Giving truth to Memphis youth
By Emily Burkhead (White Station High School)
When words like “research” and “argumentative” are used to describe White Station’s newest course, the Advanced-Placement (AP) Seminar, it doesn’t appear to be as significant when compared to AP Biology or AP Language and Composition.
However, juniors at White Station High are discovering there is much more to this new program than simply researching for reports and citing sources; it’s a new way to prepare for college and understand how to view worldly topics through more than one lens, allowing students to think more extensively about problems in the local or global community.
AP Capstone is a program developed by CollegeBoard, and it is in its first year of being offered to high school students in general. White Station was chosen as one of three schools in Tennessee to participate in this start-up year. The program is composed of two classes, AP Seminar and AP Research. Students are offered AP Seminar their junior year, so long as they commit to take AP research the next year, and graduate with a total of four other AP classes.
AP Seminar is a course dedicated to helping students use information correctly to form an argument in either a verbal debate or a written paper. According to the CollegeBoard website, students are taught to “synthesize information from multiple sources,” then use that research to create papers and “oral and visual presentations,” individually or sometimes in a group.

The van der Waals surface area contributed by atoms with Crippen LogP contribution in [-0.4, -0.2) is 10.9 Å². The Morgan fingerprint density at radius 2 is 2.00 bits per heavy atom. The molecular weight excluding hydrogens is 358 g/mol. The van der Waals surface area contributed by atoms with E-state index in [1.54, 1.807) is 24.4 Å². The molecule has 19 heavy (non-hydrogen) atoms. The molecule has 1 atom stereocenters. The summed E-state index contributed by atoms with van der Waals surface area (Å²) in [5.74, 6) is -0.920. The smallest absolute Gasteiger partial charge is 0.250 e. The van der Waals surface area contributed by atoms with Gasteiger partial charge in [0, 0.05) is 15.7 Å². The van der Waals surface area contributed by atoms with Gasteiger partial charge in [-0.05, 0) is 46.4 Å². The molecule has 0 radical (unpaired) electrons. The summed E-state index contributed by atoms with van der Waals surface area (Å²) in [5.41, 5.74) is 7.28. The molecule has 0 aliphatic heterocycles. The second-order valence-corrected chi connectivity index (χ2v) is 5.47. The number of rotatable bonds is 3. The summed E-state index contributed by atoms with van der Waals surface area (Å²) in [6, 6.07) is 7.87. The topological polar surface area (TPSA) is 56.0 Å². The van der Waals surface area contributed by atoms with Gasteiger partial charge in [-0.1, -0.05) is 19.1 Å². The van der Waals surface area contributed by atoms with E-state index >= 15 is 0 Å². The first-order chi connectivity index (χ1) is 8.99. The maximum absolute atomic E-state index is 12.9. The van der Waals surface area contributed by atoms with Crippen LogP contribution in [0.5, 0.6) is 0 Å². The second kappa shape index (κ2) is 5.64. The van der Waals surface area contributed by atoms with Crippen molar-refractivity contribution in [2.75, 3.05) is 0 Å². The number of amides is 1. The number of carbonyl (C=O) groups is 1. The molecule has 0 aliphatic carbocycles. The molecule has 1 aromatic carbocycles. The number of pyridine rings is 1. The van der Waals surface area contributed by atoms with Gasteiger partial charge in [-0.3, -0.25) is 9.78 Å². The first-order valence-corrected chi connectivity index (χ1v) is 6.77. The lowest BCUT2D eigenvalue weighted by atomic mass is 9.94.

The course is just about as complicated as it sounds. The teacher chosen for this program at White Station, Lori McFalls, said that because there is no textbook for the class, she is always “on the hunt for things.”
“…because I have to show the students how to detect bad sources, I’m not always on the hunt for the ‘best’ things, I’m always on the hunt for things that look good.” This method of using materials is to exercise students’ ability to identify validity and authenticity of sources they come across, essential for creating a well-written research paper.
Students like Makaree Lomax find aspects of the class to be challenging as well. “Research writing is very new to me… While writing I have to keep in mind the differences between what I was taught and what I’m learning in seminar.” Even so, Lomax is ultimately pleased with her decision in taking Seminar, as the focus of the classroom setting “isn’t so much on grades as it is the research process.”
Fellow classmate Caitlin Lloyd agrees that the AP Seminar class is more than just a class. “Each day is a different adventure, whether it is analyzing a Technology, entertainment and Design (TED) Talk or discussing music surrounding the recent outburst of ebola.”
Not only is this class an excellent source for intellectual stimulation, it also provides many beneficial skills for students to carry with them day to day and to take to college and beyond, according to McFalls. She said learning the valuable skills of researching and writing can help future undergraduate students jump ahead to special opportunities, such as assisting a professor on a research project.
“…those opportunities sometimes come to [students]… and I think that this paves the way for students to be a part of that; that you have experience with sustained research, not just writing a report for history class.”
But with only three chosen Tennessean schools, what is next for this program? Since the program is generally succeeding, it is expected to grow even more starting next year. CollegeBoard is opening up the class to an application process for any school interested in participating the AP Capstone Program.
If you are interested in bringing AP Capstone to your school for the 2015-16 school year, visit www.collegeboard.org/apcapstone for more information.